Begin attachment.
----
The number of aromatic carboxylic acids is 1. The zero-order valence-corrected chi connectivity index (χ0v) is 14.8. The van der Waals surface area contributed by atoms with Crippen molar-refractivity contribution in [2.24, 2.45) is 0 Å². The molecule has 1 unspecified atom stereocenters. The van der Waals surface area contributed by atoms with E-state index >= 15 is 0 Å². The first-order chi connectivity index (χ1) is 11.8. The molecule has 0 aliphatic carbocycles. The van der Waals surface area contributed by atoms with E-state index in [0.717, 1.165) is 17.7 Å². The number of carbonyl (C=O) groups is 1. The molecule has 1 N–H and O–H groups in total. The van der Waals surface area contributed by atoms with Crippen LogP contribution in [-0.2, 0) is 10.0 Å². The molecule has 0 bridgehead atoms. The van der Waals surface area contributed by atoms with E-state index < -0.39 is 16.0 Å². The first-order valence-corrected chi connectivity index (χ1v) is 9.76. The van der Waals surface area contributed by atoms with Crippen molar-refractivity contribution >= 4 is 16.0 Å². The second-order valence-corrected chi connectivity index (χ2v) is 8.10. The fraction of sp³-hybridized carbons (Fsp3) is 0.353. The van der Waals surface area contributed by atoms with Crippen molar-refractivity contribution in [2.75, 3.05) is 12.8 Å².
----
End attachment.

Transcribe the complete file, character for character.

The number of aromatic carboxylic acids is 1. The zero-order valence-corrected chi connectivity index (χ0v) is 14.8. The van der Waals surface area contributed by atoms with Crippen molar-refractivity contribution in [2.24, 2.45) is 0 Å². The molecule has 1 unspecified atom stereocenters. The van der Waals surface area contributed by atoms with E-state index >= 15 is 0 Å². The first-order chi connectivity index (χ1) is 11.8. The molecule has 0 aliphatic carbocycles. The van der Waals surface area contributed by atoms with E-state index in [0.717, 1.165) is 17.7 Å². The number of carbonyl (C=O) groups is 1. The molecule has 1 N–H and O–H groups in total. The van der Waals surface area contributed by atoms with Crippen LogP contribution in [-0.2, 0) is 10.0 Å². The molecule has 0 bridgehead atoms. The van der Waals surface area contributed by atoms with E-state index < -0.39 is 16.0 Å². The first-order valence-corrected chi connectivity index (χ1v) is 9.76. The van der Waals surface area contributed by atoms with Crippen molar-refractivity contribution >= 4 is 16.0 Å². The second-order valence-corrected chi connectivity index (χ2v) is 8.10. The fraction of sp³-hybridized carbons (Fsp3) is 0.353. The van der Waals surface area contributed by atoms with Crippen molar-refractivity contribution in [2.75, 3.05) is 12.8 Å².